Speaking on talent mobility, from left: Evan Graner of Edelman, Shveta Miglani of Micron, Molly Delaney of X, the Moonshot Factory, Tyana Owings of Cloverleaf, and Tom Griffiths of Hone (Photos by David Coe for From Day One)

“It’s a fascinating moment to be talking about work with so much disruption, so many fast-changing cultural conversations about race and gender equity,” said Esther Kaplan, deputy editor of investigations at Insider. “A tight labor market, rise in unionization, a shift to remote and hybrid work, a major rebalancing of work and life. So, within all that, how do we make the workplace a meaningful site for investment, learning, and growth?”

Kaplan moderated a panel titled, “How Employers Can Help Workers Find Strengths to Take on New Roles” at From Day One’s San Francisco conference in September. Her question sparked a discussion on how and why companies need to continue developing their workforce in order to keep it.

“Despite the tumult of the past few years, employee growth–development, learning opportunities–remains one of the most stable drivers of engagement and retention,” said Molly Delaney, head of people analytics at X, the Moonshot Factory, an innovation lab that’s a division of Google. “This is true regardless of markets, industries, different employee types.”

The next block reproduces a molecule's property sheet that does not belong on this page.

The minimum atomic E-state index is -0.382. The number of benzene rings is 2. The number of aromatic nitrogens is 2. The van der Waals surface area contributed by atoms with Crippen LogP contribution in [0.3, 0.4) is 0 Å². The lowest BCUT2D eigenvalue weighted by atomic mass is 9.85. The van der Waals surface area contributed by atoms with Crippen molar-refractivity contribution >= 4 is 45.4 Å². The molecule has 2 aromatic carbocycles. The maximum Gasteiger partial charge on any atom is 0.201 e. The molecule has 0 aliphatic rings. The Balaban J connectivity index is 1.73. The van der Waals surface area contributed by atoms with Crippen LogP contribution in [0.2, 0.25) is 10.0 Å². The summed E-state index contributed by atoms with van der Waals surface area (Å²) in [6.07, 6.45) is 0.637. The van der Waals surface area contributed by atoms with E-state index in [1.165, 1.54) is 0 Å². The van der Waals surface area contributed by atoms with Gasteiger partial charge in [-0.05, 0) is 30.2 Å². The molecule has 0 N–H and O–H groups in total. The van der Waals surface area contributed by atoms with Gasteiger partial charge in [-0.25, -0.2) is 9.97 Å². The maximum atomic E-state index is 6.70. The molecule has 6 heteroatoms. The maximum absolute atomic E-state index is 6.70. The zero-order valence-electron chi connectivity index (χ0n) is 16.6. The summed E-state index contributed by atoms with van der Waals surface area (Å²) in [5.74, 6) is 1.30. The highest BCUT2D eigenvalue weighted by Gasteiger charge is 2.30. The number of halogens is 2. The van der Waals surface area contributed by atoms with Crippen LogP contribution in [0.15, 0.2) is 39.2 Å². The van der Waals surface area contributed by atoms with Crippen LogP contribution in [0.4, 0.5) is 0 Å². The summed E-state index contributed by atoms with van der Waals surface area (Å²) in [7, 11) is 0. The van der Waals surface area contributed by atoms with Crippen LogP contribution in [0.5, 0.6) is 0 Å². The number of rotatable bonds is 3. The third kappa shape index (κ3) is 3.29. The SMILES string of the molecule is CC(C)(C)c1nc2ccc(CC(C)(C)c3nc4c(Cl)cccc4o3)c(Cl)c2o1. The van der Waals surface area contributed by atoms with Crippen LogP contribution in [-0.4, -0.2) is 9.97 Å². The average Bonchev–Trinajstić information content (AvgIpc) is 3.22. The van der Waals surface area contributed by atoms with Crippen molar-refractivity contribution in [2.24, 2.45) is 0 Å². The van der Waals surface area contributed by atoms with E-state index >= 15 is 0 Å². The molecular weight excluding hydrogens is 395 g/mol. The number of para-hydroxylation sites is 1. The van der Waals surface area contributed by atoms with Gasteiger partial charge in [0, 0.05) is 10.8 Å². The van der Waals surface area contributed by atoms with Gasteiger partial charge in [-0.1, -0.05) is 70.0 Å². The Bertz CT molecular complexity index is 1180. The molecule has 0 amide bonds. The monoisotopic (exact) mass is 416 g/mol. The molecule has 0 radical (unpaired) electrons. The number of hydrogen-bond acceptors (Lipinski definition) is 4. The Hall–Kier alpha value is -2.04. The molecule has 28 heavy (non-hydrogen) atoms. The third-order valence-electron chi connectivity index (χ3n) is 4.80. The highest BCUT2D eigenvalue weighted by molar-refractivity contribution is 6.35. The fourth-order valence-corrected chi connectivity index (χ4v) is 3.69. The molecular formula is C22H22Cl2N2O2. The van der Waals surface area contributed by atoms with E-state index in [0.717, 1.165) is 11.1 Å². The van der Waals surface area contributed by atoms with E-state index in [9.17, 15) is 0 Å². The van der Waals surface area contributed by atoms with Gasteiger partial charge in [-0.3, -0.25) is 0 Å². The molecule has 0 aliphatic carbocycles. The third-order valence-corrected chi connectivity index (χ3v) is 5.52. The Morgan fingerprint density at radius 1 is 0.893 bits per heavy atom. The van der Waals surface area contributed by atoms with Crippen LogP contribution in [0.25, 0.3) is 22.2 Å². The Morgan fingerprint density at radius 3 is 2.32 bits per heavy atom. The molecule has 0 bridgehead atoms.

The top reason employees leave their jobs is lack of career development and advancement, according to recent McKinsey research. “If you want to compete for and retain your best talent, then you absolutely need to invest in learning and development,” said Tom Griffiths, CEO and co-founder of Hone, a leadership-training platform. “Not just for the first-order benefit of people getting better at their jobs, but for the second-order effects of people wanting to stay longer.”

A generational shift is influencing workplace culture as well. It’s no longer the norm to stay at one job on a linear track for 30 years. Millennials and Gen Z new hires want to be cared for and developed. At the same time, business is changing rapidly when it comes to speed, agility, and adaptability.

“We need to make sure that our employees are not just comfortable where they’re working, but also are getting ready to manage those changes,” said Shveta Miglani, PhD, head of global learning and development at Micron Technology, a semiconductor manufacturer. “How do we help them to navigate through and make sure they’re building that muscle continuously to learn?” Miglani advocated for upskilling or reskilling, which encourages talent mobility where people can move within and even across different functions.

“We really need to invest in giving people time,” said Evan Graner, VP of employee experience at Edelman, a global communications firm. “We are time-starved, and we continue to be time-starved.”

“We really need to invest in giving people time,” said Graner. “We are time-starved, and we continue to be time-starved.”

“We like to use busyness as an excuse,” said Tyana Owings, head of people at Cloverleaf, an automated coaching platform. “If you want to know what somebody’s priority is, look at their checkbook and planner. Make time for the things that are important. Where are your obstacles and how can I help you overcome those obstacles to make time for your own development?”